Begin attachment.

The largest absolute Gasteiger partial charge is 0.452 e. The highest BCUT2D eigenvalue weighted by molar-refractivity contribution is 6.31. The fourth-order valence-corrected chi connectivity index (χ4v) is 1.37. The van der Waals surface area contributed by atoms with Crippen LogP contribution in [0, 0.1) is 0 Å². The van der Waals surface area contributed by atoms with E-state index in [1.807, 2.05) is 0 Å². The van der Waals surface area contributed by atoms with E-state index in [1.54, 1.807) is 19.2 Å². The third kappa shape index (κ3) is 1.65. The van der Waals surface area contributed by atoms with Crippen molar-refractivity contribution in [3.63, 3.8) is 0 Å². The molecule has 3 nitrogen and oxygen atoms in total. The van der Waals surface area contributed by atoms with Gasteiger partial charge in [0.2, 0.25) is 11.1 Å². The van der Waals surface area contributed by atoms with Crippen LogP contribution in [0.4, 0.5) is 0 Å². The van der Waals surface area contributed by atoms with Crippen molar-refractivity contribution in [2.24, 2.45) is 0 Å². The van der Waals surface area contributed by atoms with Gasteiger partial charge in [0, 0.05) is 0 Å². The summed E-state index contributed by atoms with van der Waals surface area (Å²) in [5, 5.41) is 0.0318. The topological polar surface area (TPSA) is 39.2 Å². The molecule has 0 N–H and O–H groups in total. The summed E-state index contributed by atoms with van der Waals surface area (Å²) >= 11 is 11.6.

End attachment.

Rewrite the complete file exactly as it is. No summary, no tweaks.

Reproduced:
The largest absolute Gasteiger partial charge is 0.452 e. The highest BCUT2D eigenvalue weighted by molar-refractivity contribution is 6.31. The fourth-order valence-corrected chi connectivity index (χ4v) is 1.37. The van der Waals surface area contributed by atoms with Crippen LogP contribution in [0, 0.1) is 0 Å². The van der Waals surface area contributed by atoms with E-state index in [1.807, 2.05) is 0 Å². The van der Waals surface area contributed by atoms with E-state index in [1.54, 1.807) is 19.2 Å². The third kappa shape index (κ3) is 1.65. The van der Waals surface area contributed by atoms with Crippen molar-refractivity contribution in [3.63, 3.8) is 0 Å². The molecule has 3 nitrogen and oxygen atoms in total. The van der Waals surface area contributed by atoms with Gasteiger partial charge in [0.2, 0.25) is 11.1 Å². The van der Waals surface area contributed by atoms with Crippen LogP contribution in [0.4, 0.5) is 0 Å². The van der Waals surface area contributed by atoms with Crippen molar-refractivity contribution in [2.24, 2.45) is 0 Å². The van der Waals surface area contributed by atoms with Gasteiger partial charge in [0, 0.05) is 0 Å². The summed E-state index contributed by atoms with van der Waals surface area (Å²) in [5, 5.41) is 0.0318. The topological polar surface area (TPSA) is 39.2 Å². The molecule has 0 N–H and O–H groups in total. The summed E-state index contributed by atoms with van der Waals surface area (Å²) >= 11 is 11.6.